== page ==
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Scofflaw Cocktail – Original 1934 Harry’s New York Bar Recipe

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Course: DrinksCuisine: French
Servings

1

servings
Calories

244

kcal
ABV

22%

Total time

3

minutes

Learn how to make the a classic Scofflaw.

Ingredients

  • 2/3 oz Lemon Juice

  • 2/3 oz Grenadine

  • 1 oz Dry Vermouth

  • 2 oz Bourbon

Directions

  • Combine all ingredients in the shaker. Add ice to the shaker.
  • Vigorously shake till the shaker is ice cold and frosted.
  • Strain into glass to remove ice shards.

Notes

Margarita | Oldest Known Recipe – 1937 Cafe Royal Cocktail Book

This is the tequila variation of the Sidecar, swapping out the brandy for tequila and the lemon juice for lime juice. Practically every old bar in Mexico that dates back to the 1930s claimed to have invented the Margarita and has some amazing story of how it was thought up. I’m going to go with something a bit more controversial and say the margarita was invented by William J. Tarling in London. He called it the Picador, but it is the exact same recipe. To his credit he did publish one of the oldest recordings of it in his 1937 Cafe Royal Cocktail Book, and he was know for being one of the earliest Bartenders to mix with tequila. He’s the creator of the Matador, the Picador (the margarita), and several others. Perhaps the name margarita was applied to it in Mexico, who knows. It’s hard to pin down old information about a cocktail as ubiquitous as the margarita that is also trust worthy. Thats why I personally feel this was actually an English Cocktail originally. The region make sense with it being a variation of the French sidecar. It’s the oldest printed record of it. The bartender was know for experimenting with tequila.

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Margarita | Oldest known Recipe – 1937 Cafe Royal Cocktail Book

0 from 0 votes Only logged in users can rate recipes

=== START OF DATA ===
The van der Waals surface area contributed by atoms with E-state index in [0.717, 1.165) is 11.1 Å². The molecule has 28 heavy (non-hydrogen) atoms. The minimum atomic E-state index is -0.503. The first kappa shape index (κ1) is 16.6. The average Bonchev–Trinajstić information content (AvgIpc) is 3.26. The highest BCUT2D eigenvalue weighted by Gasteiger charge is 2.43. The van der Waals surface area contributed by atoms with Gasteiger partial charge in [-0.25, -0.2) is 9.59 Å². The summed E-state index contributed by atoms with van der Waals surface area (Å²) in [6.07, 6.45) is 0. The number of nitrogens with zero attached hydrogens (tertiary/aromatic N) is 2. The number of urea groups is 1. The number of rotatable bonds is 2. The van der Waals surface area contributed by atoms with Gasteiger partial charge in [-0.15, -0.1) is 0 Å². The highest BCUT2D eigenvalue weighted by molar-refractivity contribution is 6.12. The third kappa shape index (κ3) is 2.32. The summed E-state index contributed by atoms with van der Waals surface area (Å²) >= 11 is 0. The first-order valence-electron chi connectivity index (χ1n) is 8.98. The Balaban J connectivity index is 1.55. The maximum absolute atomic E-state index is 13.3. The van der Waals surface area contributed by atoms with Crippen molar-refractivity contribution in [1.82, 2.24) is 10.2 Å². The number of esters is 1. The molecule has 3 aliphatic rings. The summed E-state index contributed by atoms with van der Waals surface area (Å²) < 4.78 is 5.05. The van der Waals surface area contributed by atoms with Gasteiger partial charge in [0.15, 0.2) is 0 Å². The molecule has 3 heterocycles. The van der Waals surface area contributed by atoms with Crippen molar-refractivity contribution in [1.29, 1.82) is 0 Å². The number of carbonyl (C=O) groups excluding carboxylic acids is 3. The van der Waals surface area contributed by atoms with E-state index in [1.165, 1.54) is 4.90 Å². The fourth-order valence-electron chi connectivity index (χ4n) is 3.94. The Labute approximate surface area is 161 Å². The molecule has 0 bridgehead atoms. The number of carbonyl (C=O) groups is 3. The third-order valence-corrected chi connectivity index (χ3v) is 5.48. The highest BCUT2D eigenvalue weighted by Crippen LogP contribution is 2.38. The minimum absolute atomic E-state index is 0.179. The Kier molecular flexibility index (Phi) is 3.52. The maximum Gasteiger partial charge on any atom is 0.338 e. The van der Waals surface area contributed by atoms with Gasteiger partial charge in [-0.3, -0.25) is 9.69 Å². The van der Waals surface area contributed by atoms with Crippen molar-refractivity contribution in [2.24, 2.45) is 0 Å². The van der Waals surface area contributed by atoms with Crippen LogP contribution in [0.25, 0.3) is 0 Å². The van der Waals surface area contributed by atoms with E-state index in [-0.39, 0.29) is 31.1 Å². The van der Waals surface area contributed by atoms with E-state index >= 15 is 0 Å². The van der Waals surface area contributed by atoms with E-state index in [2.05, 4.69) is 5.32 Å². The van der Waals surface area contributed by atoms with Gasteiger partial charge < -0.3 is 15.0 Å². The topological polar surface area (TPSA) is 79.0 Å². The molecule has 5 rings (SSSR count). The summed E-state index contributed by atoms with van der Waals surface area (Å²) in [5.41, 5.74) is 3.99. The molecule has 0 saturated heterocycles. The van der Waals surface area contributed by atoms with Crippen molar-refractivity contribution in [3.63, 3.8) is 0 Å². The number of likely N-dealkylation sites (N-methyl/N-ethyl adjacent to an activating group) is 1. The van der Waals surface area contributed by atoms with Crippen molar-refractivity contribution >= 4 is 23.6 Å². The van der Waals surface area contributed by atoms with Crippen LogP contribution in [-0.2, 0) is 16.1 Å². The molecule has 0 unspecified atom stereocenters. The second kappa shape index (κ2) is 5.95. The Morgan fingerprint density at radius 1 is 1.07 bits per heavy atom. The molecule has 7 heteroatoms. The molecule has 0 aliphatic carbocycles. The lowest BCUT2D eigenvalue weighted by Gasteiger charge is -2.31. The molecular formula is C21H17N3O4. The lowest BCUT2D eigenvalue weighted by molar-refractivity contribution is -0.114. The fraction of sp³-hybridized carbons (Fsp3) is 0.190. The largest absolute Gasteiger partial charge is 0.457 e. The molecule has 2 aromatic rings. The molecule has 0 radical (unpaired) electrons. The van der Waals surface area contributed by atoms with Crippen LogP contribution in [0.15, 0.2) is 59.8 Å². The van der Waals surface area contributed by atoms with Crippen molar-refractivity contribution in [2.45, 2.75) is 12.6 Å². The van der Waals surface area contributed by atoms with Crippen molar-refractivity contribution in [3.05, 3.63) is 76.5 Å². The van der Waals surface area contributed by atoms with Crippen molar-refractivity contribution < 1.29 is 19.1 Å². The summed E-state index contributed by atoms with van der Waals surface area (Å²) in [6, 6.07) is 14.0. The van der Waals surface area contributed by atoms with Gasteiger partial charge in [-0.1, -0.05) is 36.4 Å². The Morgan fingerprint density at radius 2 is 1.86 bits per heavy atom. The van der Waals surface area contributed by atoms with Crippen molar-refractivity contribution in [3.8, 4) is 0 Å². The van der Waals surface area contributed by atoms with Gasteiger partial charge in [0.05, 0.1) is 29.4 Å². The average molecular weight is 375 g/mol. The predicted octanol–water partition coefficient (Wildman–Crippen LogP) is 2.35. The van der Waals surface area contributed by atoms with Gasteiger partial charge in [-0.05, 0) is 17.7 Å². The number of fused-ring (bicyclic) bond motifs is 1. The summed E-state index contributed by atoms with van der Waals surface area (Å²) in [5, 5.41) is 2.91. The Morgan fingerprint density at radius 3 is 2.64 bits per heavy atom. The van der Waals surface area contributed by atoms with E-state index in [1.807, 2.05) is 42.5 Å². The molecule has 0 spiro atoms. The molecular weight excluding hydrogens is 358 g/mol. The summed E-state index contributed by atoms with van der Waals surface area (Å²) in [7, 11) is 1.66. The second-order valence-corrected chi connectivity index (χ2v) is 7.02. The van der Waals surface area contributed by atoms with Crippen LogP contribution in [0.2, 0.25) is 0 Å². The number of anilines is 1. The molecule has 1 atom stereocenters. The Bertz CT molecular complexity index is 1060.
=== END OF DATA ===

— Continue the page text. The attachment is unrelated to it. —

Course: DrinksCuisine: Mexican
Servings

1

servings
Calories

247

kcal
ABV

32%

Total time

3

minutes

Learn how to make a classic Margarita.

Ingredients

  • 2/3 oz Lime Juice

  • 1 oz Orange Liqueur

  • 2 oz Silver Tequila

Directions

  • Combine all ingredients in the shaker. Add ice to the shaker.
  • Vigorously shake till the shaker is ice cold and frosted.
  • Strain into glass to remove ice shards.

Notes

Aviation Cocktail – Original 1917 Hugo Ensslin Recipe

The History Of The Aviation

The Aviation was created in New York by Hugo Ensslin and is from his 1917 cocktail book, Recipes For Mixed Drinks. This was one of the last cocktail books to be written before prohibition, so it makes this book an interesting profile in the height of mixing drinks in pre-prohibition America . This delicious drink didn’t last long because once prohibition went into effect, Creme de Violette stopped being produced, and people started mixing this with either Creme Yvette or just leaving the Creme de Violette out entirely.

Creme de Violette started being imported into the United States in 2007 again and it became possible to make a real aviation again. It’s amazing to think that for almost 90 years this drink was never made in the United States. Which explains why this drink was not very popular till recently.

How Does It taste

The Aviation is an amazing cocktail, and deceptively potent. It’s slightly sour and not too sweet and has a wonderful floral lavender, cherry flavor that is unique to any other sour. The aviation is as delicious as it looks. This is the cocktail I make people who say they hate gin. Everyone, loves this drink.

The most important ingredient

The most important ingredient in this drink is the Creme De Violette. For the most part this is actually a pretty easy drink to make and the ingredients are straight forward. The issue I have found is not all Creme De Violette are good quality. You may end up only finding 1 or 2 different bottles of Creme De Violette at a large liquor store and the cheaper ones (about $15 or less) just lack flavor. They have the right color but I end up needing to use a whole oz just to make the flavor right. The higher quality ones have much more flavor and only need the required 1/2 oz to taste right. Even with limited options its better to buy the higher quality Creme De Violette.

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Aviation Cocktail – Original 1917 Hugo Ensslin Recipe

5 from 1 vote Only logged in users can rate recipes
Course: DrinksCuisine: American
Servings

1

servings
Calories

246

kcal
ABV

28%

Total time

3

minutes

Learn how to make a classic Aviation.

Ingredients

  • 2/3 oz Lemon Juice

  • 1/2 oz Maraschino Liqueur

  • 1/2 oz Creme de Violette

  • 2 oz Dry Gin

Directions

  • Combine all ingredients in the shaker. Add ice to the shaker.
  • Vigorously shake till the shaker is ice cold and frosted.
  • Strain into glass to remove ice shards.
  • Garnish with a maraschino cherry

Recipe Video

Notes